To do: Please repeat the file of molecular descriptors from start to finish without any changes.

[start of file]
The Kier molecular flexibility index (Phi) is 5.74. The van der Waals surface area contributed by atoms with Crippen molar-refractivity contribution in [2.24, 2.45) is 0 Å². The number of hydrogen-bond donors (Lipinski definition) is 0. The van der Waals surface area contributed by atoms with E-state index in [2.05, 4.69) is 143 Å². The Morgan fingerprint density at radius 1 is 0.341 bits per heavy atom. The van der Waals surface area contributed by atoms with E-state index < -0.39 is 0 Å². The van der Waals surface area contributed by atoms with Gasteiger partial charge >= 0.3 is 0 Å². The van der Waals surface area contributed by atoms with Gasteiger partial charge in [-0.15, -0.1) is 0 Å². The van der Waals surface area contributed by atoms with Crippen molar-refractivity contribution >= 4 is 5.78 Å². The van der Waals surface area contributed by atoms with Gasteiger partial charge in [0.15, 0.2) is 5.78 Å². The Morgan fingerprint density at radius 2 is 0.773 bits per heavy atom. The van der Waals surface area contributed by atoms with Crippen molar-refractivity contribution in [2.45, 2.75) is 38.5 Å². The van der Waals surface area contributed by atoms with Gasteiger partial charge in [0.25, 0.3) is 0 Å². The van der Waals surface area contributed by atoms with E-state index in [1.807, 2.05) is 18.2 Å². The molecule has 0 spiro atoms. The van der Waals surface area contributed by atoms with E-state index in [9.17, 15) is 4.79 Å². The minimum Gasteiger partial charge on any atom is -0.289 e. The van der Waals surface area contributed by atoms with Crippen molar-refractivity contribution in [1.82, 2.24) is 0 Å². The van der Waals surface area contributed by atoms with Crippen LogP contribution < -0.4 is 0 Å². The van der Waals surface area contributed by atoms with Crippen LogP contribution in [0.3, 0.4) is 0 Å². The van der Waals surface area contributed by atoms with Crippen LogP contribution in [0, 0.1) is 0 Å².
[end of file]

The Kier molecular flexibility index (Phi) is 5.74. The van der Waals surface area contributed by atoms with Crippen molar-refractivity contribution in [2.24, 2.45) is 0 Å². The number of hydrogen-bond donors (Lipinski definition) is 0. The van der Waals surface area contributed by atoms with E-state index in [2.05, 4.69) is 143 Å². The Morgan fingerprint density at radius 1 is 0.341 bits per heavy atom. The van der Waals surface area contributed by atoms with E-state index < -0.39 is 0 Å². The van der Waals surface area contributed by atoms with Gasteiger partial charge >= 0.3 is 0 Å². The van der Waals surface area contributed by atoms with Gasteiger partial charge in [-0.15, -0.1) is 0 Å². The van der Waals surface area contributed by atoms with Crippen molar-refractivity contribution >= 4 is 5.78 Å². The van der Waals surface area contributed by atoms with Gasteiger partial charge in [0.15, 0.2) is 5.78 Å². The Morgan fingerprint density at radius 2 is 0.773 bits per heavy atom. The van der Waals surface area contributed by atoms with Crippen molar-refractivity contribution in [2.45, 2.75) is 38.5 Å². The van der Waals surface area contributed by atoms with Gasteiger partial charge in [0.25, 0.3) is 0 Å². The van der Waals surface area contributed by atoms with E-state index in [1.807, 2.05) is 18.2 Å². The molecule has 0 spiro atoms. The van der Waals surface area contributed by atoms with E-state index in [9.17, 15) is 4.79 Å². The minimum Gasteiger partial charge on any atom is -0.289 e. The van der Waals surface area contributed by atoms with Crippen molar-refractivity contribution in [1.82, 2.24) is 0 Å². The van der Waals surface area contributed by atoms with Crippen LogP contribution < -0.4 is 0 Å². The van der Waals surface area contributed by atoms with Crippen LogP contribution in [0.3, 0.4) is 0 Å². The van der Waals surface area contributed by atoms with Crippen LogP contribution in [0, 0.1) is 0 Å².